On Olkhon Island shamanic symbols are omnipresent with Shaman Rock being the most famous one. I had expected the island to be green, but it looked more like a savannah. Later I learned that Olkhon is the driest spot in the whole of Lake Baikal. The cliffs around Cape Khoboy are spectacular even on a foggy day. Khuzir, the not so lovely capital grows on you, watching the Russian holiday makers with their beach gear became my favorite pastime.
Olkon is close to the mainland, a ferry quickly takes passengers and cars across. To get to the ferry, most people use mini-vans from Irkutsk that speed along the western shore of Lake Baikal. The trip from Irkutsk to the island can take a long time, especially in summer when there are long lines at the ferry.
During that ride from Irkutsk to the ferry you never see the lake, only forests and meadows, shadowed by clouds drifting so low you feel you can touch them.
Waiting at the ferry crossing was quite an experience since it was my first contact with large crowds of Russian holiday-makers. Their outfit, the kind of souvenirs on sale, the make-shift restaurant, everything was alien.
Once on the island it is another pretty long, bumpy ride to reach Khuzhir the “capital”. So, if you think of going there, plan at least four days. I had hoped to jump on a boat in Irkutsk and go straight to this island in Lake Baikal. But I could not get any decent information, and eventually choose the kind of transport that my host Gallina recommended, a communal mini-van.
Sightseeing on Olkchon Island
The local Buryat people worship this 75km long island in Lake Baikal for its shamanic energy. There are a few sights like Cape Khoboy, Shaman Rock and the seven colorful-decorated poles, but what makes it really special is that feeling of being in a very remote place.
The capital Khuzhir is a dusty village, when I arrived it was foggy and overcast and the place looked depressing. Once the sun was out, I loved it. I fell in love with the many colorful wooden houses with painted window-pane and the wide, dusty main drag where Russian families stroll along, dressed in swim gear carrying everything needed for a proper day on the beach. So I spend my days wondering around the village, taking photos and allowed Khuzhir to grow on me.
The fast majority of Russian holidayers were women, either in small groups or with their children. I asked a few women why this is so and the answer always was, the husband is working. It seemed they are working to pay for the holiday in a traditional society like the Russian.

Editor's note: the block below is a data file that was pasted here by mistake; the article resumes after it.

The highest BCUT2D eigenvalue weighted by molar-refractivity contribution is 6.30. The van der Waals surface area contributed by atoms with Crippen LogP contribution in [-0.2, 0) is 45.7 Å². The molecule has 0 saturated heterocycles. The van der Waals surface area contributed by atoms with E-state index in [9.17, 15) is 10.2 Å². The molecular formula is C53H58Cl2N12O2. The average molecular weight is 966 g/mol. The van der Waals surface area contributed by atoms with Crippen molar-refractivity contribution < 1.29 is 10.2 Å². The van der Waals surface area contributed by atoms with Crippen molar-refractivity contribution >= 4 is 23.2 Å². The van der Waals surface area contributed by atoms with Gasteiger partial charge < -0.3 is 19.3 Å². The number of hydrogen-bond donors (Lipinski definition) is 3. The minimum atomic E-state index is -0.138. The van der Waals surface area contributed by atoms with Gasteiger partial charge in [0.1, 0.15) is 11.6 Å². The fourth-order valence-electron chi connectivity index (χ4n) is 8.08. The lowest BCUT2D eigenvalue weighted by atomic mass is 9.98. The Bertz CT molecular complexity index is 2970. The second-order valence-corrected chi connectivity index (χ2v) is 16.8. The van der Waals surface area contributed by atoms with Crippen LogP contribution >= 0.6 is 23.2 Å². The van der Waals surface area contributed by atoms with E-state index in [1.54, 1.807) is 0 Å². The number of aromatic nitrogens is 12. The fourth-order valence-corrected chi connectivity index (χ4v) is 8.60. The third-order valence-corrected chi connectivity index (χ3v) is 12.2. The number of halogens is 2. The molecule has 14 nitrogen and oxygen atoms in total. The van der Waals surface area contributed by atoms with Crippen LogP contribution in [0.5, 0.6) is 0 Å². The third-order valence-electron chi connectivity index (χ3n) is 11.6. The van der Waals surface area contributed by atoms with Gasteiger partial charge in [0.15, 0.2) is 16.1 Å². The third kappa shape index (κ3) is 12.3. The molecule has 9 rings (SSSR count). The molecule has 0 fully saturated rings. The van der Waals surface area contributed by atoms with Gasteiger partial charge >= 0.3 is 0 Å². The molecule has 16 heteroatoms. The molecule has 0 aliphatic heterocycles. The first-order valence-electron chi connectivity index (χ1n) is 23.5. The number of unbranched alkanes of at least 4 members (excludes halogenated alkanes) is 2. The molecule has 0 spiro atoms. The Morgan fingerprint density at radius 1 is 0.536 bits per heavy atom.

The trip to Cape Khoboy takes a long time in the omnipresent small vans called VAS. Those were first built during World War II and used as ambulances, the only car that manages these super bumpy island tracks.
The steep cliffs around the Cape must be a great sight, which we did not really see since the fog was thick, thick, thick. But on the other hand, it gave the area a spooky touch.
While we were checking out the cliffs, our driver turned Lake Baikal’s most famous fish, Omul, into a fish soup.
The weather improved with every day of my stay and I felt sad that I had to leave. Lake Baikal (636 km long and between 27-80 km wide) is special in many ways: it is super deep, with a record 1637m and it is the largest fresh water reservoir of this planet. It fauna und flora are unique, like the Baikal-seal. The drinking water is pumped up from 440m and cleaned only through mechanic filters. At the beginning of January the water of the lake freezes and cars can drive on it.
My host in Irkutsk had recommended to stay at “U Olgi”, a family that rents out two one-story wooden buildings, about 9 rooms. We were about 15 tourists there, who enjoyed the tasty breakfast and dinner and Wifi was mostly fast.
Unfortunately the best accommodation, Nikita’s Homestead, was fully booked. It is such a great place, almost like a compound with many timber-made buildings. I checked it out one evening and even met Nikita himself, a friendly local who made a fortune with his place. It overs every service you can dream of and is packed with travelers.
I had to give up my plan to cross from Olkhon over to the eastern shore of Lake Baikal, since there is no ferry or regular boat service. Private boats can be chartered for very dear prices.
Like so often I left with that feeling that this place would deserve so much more time and attention.